A Crisis of Missed Opportunities? Foreclosure Costs and Mortgage Modification During the Great Recession
We investigate the impact of Great Recession policies in California that substantially increased lender pecuniary and time costs of foreclosure. We estimate that the California Foreclosure Prevention Laws (CFPLs) prevented 250,000 California foreclosures (a 20% reduction) and created $300 billion in housing wealth. The CFPLs boosted mortgage modifications and reduced borrower transitions into default. They also mitigated foreclosure externalities via increased maintenance spending on homes that entered foreclosure. The CFPLs had minimal adverse side effects on the availability of mortgage ...
Mortgage Choice: Interactive Effects of House Price Appreciation and Mortgage Pricing Components
Research has shown evidence of a link between house price appreciation and the selection of mortgage financing options: Higher appreciation is associated with higher take-up rates for adjustable-rate mortgages relative to fixed-rate mortgages. Research also finds that mortgage interest rates and their underlying components are important determinants of take-up rates among mortgage financing options. In this paper we show that house price appreciation can have important interactive effects with those other determinants of mortgage financing outcomes. We focus on the period from 2000 to 2007, ...
Recent developments in home equity lending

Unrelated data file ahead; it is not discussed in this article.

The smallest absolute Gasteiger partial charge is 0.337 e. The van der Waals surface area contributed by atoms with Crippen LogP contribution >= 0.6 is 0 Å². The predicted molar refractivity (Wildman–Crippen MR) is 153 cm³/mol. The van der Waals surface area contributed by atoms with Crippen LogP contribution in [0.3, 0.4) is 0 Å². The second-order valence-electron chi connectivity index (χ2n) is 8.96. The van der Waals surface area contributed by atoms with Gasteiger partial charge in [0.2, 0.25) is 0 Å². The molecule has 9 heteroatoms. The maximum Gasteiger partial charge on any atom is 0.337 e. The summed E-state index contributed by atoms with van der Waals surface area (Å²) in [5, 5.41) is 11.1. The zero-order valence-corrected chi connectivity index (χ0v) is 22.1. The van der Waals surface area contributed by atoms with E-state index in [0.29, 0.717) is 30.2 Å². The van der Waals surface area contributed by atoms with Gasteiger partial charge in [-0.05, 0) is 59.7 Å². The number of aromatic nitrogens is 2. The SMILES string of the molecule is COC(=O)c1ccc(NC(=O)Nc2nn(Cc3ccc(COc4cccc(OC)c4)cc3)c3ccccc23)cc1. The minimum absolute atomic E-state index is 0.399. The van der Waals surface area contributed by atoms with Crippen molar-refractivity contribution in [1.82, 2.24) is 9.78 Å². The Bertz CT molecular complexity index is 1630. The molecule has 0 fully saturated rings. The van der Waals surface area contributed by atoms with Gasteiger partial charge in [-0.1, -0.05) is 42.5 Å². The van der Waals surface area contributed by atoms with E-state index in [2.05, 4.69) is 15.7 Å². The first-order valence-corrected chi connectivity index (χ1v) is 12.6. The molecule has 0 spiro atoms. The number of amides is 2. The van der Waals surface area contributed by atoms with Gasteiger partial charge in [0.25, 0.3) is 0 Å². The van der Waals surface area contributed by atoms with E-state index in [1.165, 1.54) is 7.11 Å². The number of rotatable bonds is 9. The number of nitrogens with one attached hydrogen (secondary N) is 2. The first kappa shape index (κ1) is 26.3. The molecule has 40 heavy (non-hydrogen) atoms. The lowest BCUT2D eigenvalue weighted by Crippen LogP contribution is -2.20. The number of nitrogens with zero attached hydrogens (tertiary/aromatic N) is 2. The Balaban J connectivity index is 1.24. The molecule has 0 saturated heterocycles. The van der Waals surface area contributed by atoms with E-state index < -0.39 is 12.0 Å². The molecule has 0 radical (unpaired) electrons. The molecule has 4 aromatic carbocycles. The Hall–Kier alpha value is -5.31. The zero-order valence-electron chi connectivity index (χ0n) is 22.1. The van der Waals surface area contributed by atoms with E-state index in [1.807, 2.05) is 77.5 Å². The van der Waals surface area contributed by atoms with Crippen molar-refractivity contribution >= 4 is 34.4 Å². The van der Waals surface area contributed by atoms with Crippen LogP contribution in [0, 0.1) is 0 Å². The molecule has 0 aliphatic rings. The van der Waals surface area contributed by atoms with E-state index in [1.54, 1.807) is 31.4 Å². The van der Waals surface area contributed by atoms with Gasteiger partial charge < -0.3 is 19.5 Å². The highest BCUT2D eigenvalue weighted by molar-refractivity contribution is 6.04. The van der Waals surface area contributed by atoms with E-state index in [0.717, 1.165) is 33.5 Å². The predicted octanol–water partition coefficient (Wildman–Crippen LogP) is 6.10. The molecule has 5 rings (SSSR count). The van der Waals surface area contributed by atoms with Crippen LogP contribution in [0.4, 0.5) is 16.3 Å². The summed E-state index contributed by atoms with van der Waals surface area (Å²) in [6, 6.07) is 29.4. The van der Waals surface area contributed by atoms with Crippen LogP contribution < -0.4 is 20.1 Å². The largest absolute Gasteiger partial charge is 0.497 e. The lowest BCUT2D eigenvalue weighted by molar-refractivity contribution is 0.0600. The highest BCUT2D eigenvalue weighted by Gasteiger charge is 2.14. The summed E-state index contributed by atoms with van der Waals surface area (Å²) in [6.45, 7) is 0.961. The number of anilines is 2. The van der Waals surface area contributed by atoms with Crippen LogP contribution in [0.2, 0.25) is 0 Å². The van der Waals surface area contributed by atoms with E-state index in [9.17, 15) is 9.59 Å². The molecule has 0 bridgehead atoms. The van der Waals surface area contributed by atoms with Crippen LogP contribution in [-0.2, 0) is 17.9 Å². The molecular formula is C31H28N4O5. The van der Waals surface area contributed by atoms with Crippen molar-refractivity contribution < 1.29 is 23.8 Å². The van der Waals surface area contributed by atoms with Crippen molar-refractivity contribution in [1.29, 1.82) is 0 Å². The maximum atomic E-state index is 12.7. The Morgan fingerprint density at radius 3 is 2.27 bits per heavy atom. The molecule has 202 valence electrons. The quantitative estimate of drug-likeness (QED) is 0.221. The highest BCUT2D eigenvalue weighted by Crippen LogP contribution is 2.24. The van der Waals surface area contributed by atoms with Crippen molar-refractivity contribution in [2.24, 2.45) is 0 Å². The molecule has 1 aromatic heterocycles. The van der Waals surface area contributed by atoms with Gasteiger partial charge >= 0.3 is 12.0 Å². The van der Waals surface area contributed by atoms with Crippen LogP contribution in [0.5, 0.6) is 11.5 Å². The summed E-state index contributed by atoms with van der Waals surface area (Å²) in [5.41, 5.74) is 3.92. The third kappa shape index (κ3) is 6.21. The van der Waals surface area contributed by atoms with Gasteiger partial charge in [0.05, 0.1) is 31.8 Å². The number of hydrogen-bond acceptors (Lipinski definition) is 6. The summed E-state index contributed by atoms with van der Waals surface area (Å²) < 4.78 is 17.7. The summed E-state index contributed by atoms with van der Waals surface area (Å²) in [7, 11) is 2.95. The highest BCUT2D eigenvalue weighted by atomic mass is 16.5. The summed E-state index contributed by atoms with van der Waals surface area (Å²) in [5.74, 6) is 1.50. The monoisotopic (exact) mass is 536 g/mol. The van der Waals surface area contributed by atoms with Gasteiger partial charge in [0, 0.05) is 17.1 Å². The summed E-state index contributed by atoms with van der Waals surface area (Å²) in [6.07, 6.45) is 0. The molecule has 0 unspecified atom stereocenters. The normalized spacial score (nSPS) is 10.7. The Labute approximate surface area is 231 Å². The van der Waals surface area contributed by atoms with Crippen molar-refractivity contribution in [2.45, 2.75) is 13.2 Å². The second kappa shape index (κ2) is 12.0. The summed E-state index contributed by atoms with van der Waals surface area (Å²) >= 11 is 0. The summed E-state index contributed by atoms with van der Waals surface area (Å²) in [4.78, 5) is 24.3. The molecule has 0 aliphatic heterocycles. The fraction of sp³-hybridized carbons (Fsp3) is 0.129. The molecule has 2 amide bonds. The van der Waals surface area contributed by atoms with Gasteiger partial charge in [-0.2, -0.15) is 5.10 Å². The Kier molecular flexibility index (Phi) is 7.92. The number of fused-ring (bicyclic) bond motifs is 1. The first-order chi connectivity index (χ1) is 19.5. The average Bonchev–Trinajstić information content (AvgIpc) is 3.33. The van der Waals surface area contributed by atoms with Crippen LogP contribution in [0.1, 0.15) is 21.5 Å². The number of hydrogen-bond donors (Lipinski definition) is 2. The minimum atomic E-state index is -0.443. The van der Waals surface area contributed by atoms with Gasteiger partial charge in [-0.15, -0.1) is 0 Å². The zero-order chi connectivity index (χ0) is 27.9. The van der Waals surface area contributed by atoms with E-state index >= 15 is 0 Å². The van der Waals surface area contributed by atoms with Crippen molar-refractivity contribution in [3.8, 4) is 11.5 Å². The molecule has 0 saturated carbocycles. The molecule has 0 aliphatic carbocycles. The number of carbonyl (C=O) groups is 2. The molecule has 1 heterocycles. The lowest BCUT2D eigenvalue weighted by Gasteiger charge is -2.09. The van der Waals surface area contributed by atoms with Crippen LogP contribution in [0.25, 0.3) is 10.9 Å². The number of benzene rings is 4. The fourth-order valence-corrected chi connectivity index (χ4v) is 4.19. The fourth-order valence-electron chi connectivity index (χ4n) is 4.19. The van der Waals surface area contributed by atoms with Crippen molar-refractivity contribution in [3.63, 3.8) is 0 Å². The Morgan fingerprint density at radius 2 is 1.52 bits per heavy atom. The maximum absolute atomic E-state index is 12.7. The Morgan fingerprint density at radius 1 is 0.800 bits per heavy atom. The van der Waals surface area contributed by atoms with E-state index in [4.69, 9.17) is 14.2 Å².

The equity that has accumulated in homes is one of the largest components of U.S. household wealth. In recent years, many homeowners have borrowed large amounts against that equity, frequently to finance new consumption expenditures or pay down outstanding consumer debt. In view of the growing importance of home equity credit in household finances, the Federal Reserve has for a number of years participated in nationwide surveys of the use of home equity loans. This article presents findings from a 1997 survey and from other sources of information on home equity lending.
Fintech Lending and Mortgage Credit Access
Following the 2008 financial crisis, mortgage credit tightened and banks lost significant mortgage market share to nonbank lenders, including to fintech firms recently. Have fintech firms expanded credit access, or are their customers similar to those of traditional lenders? Unlike in small business and unsecured consumers lending, fintech mortgage lenders do not have the same incentives or flexibility to use alternative data for credit decisions because of stringent mortgage origination requirements. Fintech loans are broadly similar to those made by traditional lenders, despite innovations ...
Recourse and residential mortgages: the case of Nevada
The state of Nevada passed legislation in 2009 that abolished deficiency judgments for purchase mortgage loans made after October 1, 2009, and collateralized by primary single-family homes. In this paper, we study how the law change affected lenders? decisions to grant mortgages and borrowers? decisions to apply for them and subsequently default. Using unique mortgage loan-level application and performance data, we find strong evidence that lenders tightened their lending standards for mortgages affected by the new legislation. In particular, lenders reduced approval rates and loan sizes for ...